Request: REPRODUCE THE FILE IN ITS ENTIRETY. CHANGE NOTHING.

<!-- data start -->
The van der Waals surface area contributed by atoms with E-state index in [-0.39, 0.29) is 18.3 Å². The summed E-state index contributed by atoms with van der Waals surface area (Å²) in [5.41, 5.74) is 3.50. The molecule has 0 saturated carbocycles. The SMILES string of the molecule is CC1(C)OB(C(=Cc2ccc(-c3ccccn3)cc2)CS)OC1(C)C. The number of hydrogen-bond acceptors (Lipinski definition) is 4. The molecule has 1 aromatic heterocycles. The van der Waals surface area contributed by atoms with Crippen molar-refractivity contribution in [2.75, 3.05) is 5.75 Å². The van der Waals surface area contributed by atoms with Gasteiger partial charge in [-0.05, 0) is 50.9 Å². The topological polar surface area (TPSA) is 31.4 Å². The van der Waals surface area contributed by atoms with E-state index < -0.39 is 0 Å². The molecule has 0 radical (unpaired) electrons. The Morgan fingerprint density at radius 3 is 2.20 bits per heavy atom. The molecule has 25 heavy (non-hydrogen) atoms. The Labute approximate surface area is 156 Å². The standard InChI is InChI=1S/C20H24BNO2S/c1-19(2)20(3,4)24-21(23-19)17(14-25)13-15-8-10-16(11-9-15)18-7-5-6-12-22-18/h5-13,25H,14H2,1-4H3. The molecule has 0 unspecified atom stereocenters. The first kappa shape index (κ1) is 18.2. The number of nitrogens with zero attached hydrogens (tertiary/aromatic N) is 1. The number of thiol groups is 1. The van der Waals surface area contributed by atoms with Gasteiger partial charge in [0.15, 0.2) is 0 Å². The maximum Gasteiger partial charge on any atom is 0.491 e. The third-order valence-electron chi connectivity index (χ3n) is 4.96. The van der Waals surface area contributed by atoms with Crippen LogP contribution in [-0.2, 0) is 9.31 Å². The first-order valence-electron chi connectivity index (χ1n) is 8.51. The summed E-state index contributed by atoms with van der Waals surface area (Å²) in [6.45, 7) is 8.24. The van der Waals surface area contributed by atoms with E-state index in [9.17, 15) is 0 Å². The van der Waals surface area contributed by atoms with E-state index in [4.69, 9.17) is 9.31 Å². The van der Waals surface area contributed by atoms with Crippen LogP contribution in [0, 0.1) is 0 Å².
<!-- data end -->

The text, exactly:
The van der Waals surface area contributed by atoms with E-state index in [-0.39, 0.29) is 18.3 Å². The summed E-state index contributed by atoms with van der Waals surface area (Å²) in [5.41, 5.74) is 3.50. The molecule has 0 saturated carbocycles. The SMILES string of the molecule is CC1(C)OB(C(=Cc2ccc(-c3ccccn3)cc2)CS)OC1(C)C. The number of hydrogen-bond acceptors (Lipinski definition) is 4. The molecule has 1 aromatic heterocycles. The van der Waals surface area contributed by atoms with Crippen molar-refractivity contribution in [2.75, 3.05) is 5.75 Å². The van der Waals surface area contributed by atoms with Gasteiger partial charge in [-0.05, 0) is 50.9 Å². The topological polar surface area (TPSA) is 31.4 Å². The van der Waals surface area contributed by atoms with E-state index < -0.39 is 0 Å². The molecule has 0 radical (unpaired) electrons. The Morgan fingerprint density at radius 3 is 2.20 bits per heavy atom. The molecule has 25 heavy (non-hydrogen) atoms. The Labute approximate surface area is 156 Å². The standard InChI is InChI=1S/C20H24BNO2S/c1-19(2)20(3,4)24-21(23-19)17(14-25)13-15-8-10-16(11-9-15)18-7-5-6-12-22-18/h5-13,25H,14H2,1-4H3. The molecule has 0 unspecified atom stereocenters. The first kappa shape index (κ1) is 18.2. The number of nitrogens with zero attached hydrogens (tertiary/aromatic N) is 1. The number of thiol groups is 1. The van der Waals surface area contributed by atoms with Gasteiger partial charge in [0.15, 0.2) is 0 Å². The maximum Gasteiger partial charge on any atom is 0.491 e. The third-order valence-electron chi connectivity index (χ3n) is 4.96. The van der Waals surface area contributed by atoms with Crippen LogP contribution in [-0.2, 0) is 9.31 Å². The first-order valence-electron chi connectivity index (χ1n) is 8.51. The summed E-state index contributed by atoms with van der Waals surface area (Å²) in [6.45, 7) is 8.24. The van der Waals surface area contributed by atoms with E-state index in [9.17, 15) is 0 Å². The van der Waals surface area contributed by atoms with E-state index in [4.69, 9.17) is 9.31 Å². The van der Waals surface area contributed by atoms with Crippen LogP contribution in [0, 0.1) is 0 Å².